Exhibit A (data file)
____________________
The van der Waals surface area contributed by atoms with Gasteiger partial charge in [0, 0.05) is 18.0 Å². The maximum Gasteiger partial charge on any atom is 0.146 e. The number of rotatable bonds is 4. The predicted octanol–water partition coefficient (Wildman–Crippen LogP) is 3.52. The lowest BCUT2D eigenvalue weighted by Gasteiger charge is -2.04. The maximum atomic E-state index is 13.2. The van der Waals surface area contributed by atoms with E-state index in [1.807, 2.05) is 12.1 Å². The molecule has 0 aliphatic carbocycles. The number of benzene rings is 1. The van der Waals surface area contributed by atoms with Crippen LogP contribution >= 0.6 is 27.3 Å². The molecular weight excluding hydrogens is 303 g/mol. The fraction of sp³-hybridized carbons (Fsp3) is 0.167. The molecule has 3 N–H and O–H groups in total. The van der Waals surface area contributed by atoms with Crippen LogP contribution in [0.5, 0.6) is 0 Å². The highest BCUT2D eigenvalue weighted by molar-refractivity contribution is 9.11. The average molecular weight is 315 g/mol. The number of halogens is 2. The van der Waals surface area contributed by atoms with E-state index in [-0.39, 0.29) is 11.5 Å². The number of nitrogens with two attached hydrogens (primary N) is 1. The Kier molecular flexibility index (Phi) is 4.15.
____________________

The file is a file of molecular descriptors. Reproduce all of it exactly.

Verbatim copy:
The van der Waals surface area contributed by atoms with Gasteiger partial charge in [0, 0.05) is 18.0 Å². The maximum Gasteiger partial charge on any atom is 0.146 e. The number of rotatable bonds is 4. The predicted octanol–water partition coefficient (Wildman–Crippen LogP) is 3.52. The lowest BCUT2D eigenvalue weighted by Gasteiger charge is -2.04. The maximum atomic E-state index is 13.2. The van der Waals surface area contributed by atoms with E-state index in [1.807, 2.05) is 12.1 Å². The molecule has 0 aliphatic carbocycles. The number of benzene rings is 1. The van der Waals surface area contributed by atoms with Crippen LogP contribution >= 0.6 is 27.3 Å². The molecular weight excluding hydrogens is 303 g/mol. The fraction of sp³-hybridized carbons (Fsp3) is 0.167. The molecule has 3 N–H and O–H groups in total. The van der Waals surface area contributed by atoms with Crippen LogP contribution in [0.5, 0.6) is 0 Å². The highest BCUT2D eigenvalue weighted by molar-refractivity contribution is 9.11. The average molecular weight is 315 g/mol. The number of halogens is 2. The van der Waals surface area contributed by atoms with E-state index in [-0.39, 0.29) is 11.5 Å². The number of nitrogens with two attached hydrogens (primary N) is 1. The Kier molecular flexibility index (Phi) is 4.15.